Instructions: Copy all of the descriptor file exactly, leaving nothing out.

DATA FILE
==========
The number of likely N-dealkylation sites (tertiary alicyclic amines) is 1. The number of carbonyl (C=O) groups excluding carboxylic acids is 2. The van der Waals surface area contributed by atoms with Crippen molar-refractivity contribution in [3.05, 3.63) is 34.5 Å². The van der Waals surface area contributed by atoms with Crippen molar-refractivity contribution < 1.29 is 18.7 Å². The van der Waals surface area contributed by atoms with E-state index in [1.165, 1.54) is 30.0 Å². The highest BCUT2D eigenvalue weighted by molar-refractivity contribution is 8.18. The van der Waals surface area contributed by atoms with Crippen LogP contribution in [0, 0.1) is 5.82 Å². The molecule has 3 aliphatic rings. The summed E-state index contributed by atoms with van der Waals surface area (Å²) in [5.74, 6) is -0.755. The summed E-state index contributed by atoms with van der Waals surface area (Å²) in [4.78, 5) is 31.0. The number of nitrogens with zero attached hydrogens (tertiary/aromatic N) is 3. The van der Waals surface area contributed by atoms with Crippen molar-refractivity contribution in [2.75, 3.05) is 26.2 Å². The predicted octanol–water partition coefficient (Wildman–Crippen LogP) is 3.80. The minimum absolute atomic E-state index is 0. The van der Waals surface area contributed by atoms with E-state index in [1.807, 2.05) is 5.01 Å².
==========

The number of likely N-dealkylation sites (tertiary alicyclic amines) is 1. The number of carbonyl (C=O) groups excluding carboxylic acids is 2. The van der Waals surface area contributed by atoms with Crippen molar-refractivity contribution in [3.05, 3.63) is 34.5 Å². The van der Waals surface area contributed by atoms with Crippen molar-refractivity contribution < 1.29 is 18.7 Å². The van der Waals surface area contributed by atoms with E-state index in [1.165, 1.54) is 30.0 Å². The highest BCUT2D eigenvalue weighted by molar-refractivity contribution is 8.18. The van der Waals surface area contributed by atoms with Crippen LogP contribution in [0, 0.1) is 5.82 Å². The molecule has 3 aliphatic rings. The summed E-state index contributed by atoms with van der Waals surface area (Å²) in [5.74, 6) is -0.755. The summed E-state index contributed by atoms with van der Waals surface area (Å²) in [4.78, 5) is 31.0. The number of nitrogens with zero attached hydrogens (tertiary/aromatic N) is 3. The van der Waals surface area contributed by atoms with Crippen molar-refractivity contribution in [2.75, 3.05) is 26.2 Å². The predicted octanol–water partition coefficient (Wildman–Crippen LogP) is 3.80. The minimum absolute atomic E-state index is 0. The van der Waals surface area contributed by atoms with E-state index in [1.807, 2.05) is 5.01 Å².